Amazon plans little-used “common sense strategy” in music store

Online retail giant Amazon.com announced today that its music store, set for curtain-raising later this year, will feature songs in standard MP3 format without any copy protection.

“Our MP3-only strategy means all the music that customers buy on Amazon is always DRM-free and plays on any device,” said Jeff Bezos, Amazon.com founder and CEO.

Amazon’s approach to digital rights management is a drastic change from that of Apple’s iTunes, which has included copy protection at the insistence of its record label partners. Apple’s protection is proprietary as well, thus making iTunes the only practical source to buy music online for iPods and shutting out the competition. Music sold through the iTunes store historically has come with Apple’s DRM, restricting its use to the iPod.

Will Amazon’s new store be able to make a dent in iTunes’ dominant market position? It will certainly have to deal with a smaller music library, especially at the outset, but – as Jupiter analyst David Card points out – Amazon’s a master of the upsell and should do well, and perhaps quite quickly.

 
 

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  • Tom Zahm

    Mr. Myers,

    When you wrote “making iTunes the only practical source to buy music for iPods”, I think you mispoke yourself. I have lots of music on my iPod which came from ripping my CDs, mp3s from other sources, etc.

    Thanks for a wonderful blog. Keep up the (otherwise) good work.

    Cordially,
    Tom Zahm

  • rt

    “Apple’s protection is proprietary as well, thus making iTunes the only practical source to buy music online for iPods and shutting out the competition.”

    This is incorrect.

    The iPod is the only portable player that will play tracks downloaded from the iTunes Music Store, but the iPod is capable of playing MP3, non-DRM AAC and ALAC tracks as well.

    The proprietary lock-in in this case is that an iTMS purchased music library locks the purchaser into the iPod devices.

  • “Amazon’s approach to rights management is a drastic change from that of Apple’s iTunes, which has included copy protection at the insistence of its record label partners. Apple’s protection is proprietary as well, thus making iTunes the only practical source to buy music for iPods and shutting out the competition.”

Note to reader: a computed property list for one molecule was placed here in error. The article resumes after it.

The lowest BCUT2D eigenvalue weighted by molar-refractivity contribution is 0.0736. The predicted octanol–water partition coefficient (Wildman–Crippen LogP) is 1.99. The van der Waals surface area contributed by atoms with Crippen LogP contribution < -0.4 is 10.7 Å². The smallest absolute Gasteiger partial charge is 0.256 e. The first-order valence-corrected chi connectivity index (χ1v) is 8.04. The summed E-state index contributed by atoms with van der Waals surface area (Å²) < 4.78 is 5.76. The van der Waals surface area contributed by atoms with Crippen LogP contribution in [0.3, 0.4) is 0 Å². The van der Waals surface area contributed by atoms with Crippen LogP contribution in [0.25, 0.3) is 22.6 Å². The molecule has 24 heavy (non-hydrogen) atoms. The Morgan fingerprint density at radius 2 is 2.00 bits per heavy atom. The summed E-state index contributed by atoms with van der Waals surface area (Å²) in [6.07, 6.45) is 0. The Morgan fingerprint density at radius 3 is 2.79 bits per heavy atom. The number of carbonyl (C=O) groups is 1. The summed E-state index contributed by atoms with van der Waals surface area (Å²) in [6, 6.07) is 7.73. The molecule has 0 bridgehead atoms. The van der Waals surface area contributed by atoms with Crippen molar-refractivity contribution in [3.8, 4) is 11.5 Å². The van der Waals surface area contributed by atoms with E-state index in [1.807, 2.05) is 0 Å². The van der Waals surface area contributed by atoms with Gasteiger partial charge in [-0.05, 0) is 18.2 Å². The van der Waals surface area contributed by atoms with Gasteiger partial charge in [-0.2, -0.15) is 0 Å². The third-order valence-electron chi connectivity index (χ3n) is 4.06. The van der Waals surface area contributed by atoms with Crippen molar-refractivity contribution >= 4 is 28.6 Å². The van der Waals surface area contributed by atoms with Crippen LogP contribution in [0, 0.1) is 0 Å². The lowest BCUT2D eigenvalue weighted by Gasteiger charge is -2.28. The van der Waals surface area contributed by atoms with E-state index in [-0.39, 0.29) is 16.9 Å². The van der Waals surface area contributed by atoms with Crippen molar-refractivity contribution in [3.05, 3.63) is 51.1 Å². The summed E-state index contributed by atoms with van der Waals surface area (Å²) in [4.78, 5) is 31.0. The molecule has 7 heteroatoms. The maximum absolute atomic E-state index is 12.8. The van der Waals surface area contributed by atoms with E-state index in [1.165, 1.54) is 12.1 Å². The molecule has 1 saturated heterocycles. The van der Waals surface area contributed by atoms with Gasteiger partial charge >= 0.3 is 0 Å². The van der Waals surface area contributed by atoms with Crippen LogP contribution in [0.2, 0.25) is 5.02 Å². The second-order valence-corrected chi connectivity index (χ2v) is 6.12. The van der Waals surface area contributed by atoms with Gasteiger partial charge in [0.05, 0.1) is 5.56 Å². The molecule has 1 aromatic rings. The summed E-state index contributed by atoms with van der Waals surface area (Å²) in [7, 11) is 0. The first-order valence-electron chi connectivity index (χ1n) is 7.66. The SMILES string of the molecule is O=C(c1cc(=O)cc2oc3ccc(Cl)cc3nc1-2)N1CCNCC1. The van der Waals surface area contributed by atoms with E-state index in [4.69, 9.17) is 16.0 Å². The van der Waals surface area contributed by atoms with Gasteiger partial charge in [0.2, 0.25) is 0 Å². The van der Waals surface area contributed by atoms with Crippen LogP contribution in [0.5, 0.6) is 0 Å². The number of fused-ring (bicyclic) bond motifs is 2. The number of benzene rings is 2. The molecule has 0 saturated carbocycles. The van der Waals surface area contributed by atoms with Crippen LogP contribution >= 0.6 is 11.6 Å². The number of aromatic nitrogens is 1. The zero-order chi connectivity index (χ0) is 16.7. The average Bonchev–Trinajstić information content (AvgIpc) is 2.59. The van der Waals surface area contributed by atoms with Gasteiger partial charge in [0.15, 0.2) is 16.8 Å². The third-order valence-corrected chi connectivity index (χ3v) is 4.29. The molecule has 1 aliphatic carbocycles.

Wow… so much disinformation in a single paragraph. First, Amazon is selling the same EMI DRM-free music catalog that Apple has already announced. Only difference is that Amazon is selling it in crappy MP3 format, while Apple will be selling in 128bit AAC format. And as others have said, if a song has been released on CD or MP3 it is playable on the iPod.

  • I think that the issue of DRM-free music is a red herring. Are people using P2P because the music is DRM-free? No, they are using P2P because the music is just free. People want free music much more than they want DRM-free music. Record companies should offer free, ad-supported music to combat piracy. For more on this subject Check out the Ad-Supported Music Central blog:
    http://ad-supported-music.blogspot.com/

  • Steve Jobs said he wanted DRM-free music in his “Thoughts on Music.”
    http://www.apple.com/hotnews/thoughtsonmusic/

    But then he did nothing. Instead of issuing an essay, Jeff Bezos just did it.

    Let’s see which one has more impact on the industry.

  • I did misspeak, Tom. And was incorrect, rt. It wasn’t disinformation, Greg, but it definitely didn’t come out right. I’ve edited out the offending sentence.

  • johnk

    about effin’ time

  • What hidden in all these comments are people total love/hate relationship with Apple. If you love Apple this Amazon music venture seems tasteless. More pressure on Apple just means better performance.

  • Mateu

    As part of the 5% nation of Linux whiners, I feel compelled to add that at this point, what I need is the first music site that works on Linux, not the Nth site that sells music, encumbered or otherwise.

    adéu,
    Mateu

  • dilly

    Amazon has an opportunity here: Apple’s vaunted collection has some real gaps, esp. in the indie-rock and jazz realms. If I were Amazon I’d focus there and leave crud like the recently announced “complete Paul McCarney solo works” to iToons.

 
 
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